Assam National Anthem
It was a Human Resource program attended by me almost ten years ago. The location was Hotel Peerless Inn, Kolkata. The HR faculty was a Parsi lady from Mumbai. The participants were from various states of East India. I was the only one from the state of Assam in the program.
Today I can’t recollect much of the HR program except for the informal chat that I had with the HR professional across the breakfast table.
She was a friend of the wife of late Sanjay Ghosh,an activist who was allegedly killed by ULFA militants in Majuli, the river Island in Assam. In the conversations I had with her, she conveyed her understanding and feelings about the state of Assam. She also talked about her visit to Assam and that during her visit to an Assamese family there a little child of the family was asked to sing the “Assam National Anthem” by her parents. The HR faculty then responded by declaring that “Jan Gan Mana” is the National Anthem for the country and there cannot be anything like “ Assam National Anthem”.
I was not keen on knowing what happened thereafter and did not wish to put across any of my views as I love to be a listener and assumed that reacting on emotive issues would lead us to nowhere.
“O mor apunar desh” a poem by Laxminath Bezbaruah has been accepted as “Asomor Jaitya Sangeet” in Assam for long and similarly people in Assam show due respect to “Jan Gan Mana” as “ Rastriya Sangeet”. But the English word for both the words “Jatiya” and “Rastriya” has to be “ National”. Perhaps the use of the word “ Rastriya” is used to create space for the use of the word “Jatiya” in the regional context . In Assam “ Jatiyatabad” is a strong force associated with strong emotions and perhaps the word “Jatiyatabad” cannot be used in same spirit as the word “Regionalism”.
Khasi National Anthem
Recently I was present in a Financial Literacy Camp organized by NABARD in a village at the outskirt of Shillong, the capital of Meghalaya. The camp was addressed by bank officials . The participants were from nearby Khasi villages. The first speaker , a lady khasi bank official delivered her speech in the local language. It was a long interactive speech and I could make out that the questions put to the gathering by the lady were like” How many of you have bank accounts”, “ How many of you have insurance cover”, “what is the use of saving” so on and so forth. The crowd composed of diverse age groups such as children, young adults and elderly people. Enthusiasm was limited and it seemed they were accustomed to such camps and questions. After the first speech, rest of the speakers spoke in English using Khasi interpreters. The monotony in the gathering looked apparent and people looked tired and sleepy. The meeting concluded with vote of thanks etc and then a young organizer requested an elderly Khasi gentleman to sing the “Khasi National Anthem”.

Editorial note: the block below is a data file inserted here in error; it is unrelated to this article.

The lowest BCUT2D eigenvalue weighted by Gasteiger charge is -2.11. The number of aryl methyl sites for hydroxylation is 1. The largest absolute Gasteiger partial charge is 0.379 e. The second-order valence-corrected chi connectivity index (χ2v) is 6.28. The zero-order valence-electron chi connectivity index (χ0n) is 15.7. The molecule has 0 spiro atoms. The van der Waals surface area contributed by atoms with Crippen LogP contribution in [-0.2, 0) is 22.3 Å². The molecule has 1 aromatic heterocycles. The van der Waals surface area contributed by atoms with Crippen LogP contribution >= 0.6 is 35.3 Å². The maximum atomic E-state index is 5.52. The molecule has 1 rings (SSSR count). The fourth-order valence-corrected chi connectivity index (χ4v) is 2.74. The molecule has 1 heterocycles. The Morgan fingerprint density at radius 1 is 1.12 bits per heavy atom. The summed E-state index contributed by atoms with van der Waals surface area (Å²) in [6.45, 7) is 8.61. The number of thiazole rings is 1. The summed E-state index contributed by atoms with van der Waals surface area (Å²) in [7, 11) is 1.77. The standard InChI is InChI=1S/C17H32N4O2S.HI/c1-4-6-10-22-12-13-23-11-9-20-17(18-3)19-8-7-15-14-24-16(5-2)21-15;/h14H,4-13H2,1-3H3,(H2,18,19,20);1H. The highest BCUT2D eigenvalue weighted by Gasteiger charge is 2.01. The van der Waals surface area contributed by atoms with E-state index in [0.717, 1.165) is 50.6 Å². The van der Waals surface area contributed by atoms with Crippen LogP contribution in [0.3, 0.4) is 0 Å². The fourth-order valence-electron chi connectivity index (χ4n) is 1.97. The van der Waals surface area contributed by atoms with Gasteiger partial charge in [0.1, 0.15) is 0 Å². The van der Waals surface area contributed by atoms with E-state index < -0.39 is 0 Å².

It seemed the crowd got rejuvenated as everybody stood up and sang the “ Khasi National Anthem” –‘Ri Khasi” passionately . Till such time I was unaware that just like the Assamese , Khasis also have their own “National Anthem” What I loved most was the spontaneity and passion in singing the song by all Khasi people present in the meeting. Later I also learn that the participants and organizers of the event were mostly active members of Bharatiya Janata Party.
Recently I read that many Indian States including the Hindi heartland states of Madhya Pradesh and Bihar have adopted “ State Anthems” just like Assam declaring “ O mor apunar desh’” as a state anthem. So far I am unaware of any constitutional validity of a “State Anthem”. In the context of Meghalaya I do not think that “Ri Khasi” can be a “State Anthem” as there are some other native tribes also in the state of Meghalaya.
For many Assamese “ O mor apunar desh” is indeed a “National Anthem” considering the emotions associated with the song and so is the case of Khasis for their “ Ri Khasi”.
Years have passed and I am not in touch with the HR professional whom I had met in Kolkata. Not sure if she has changed her views by now.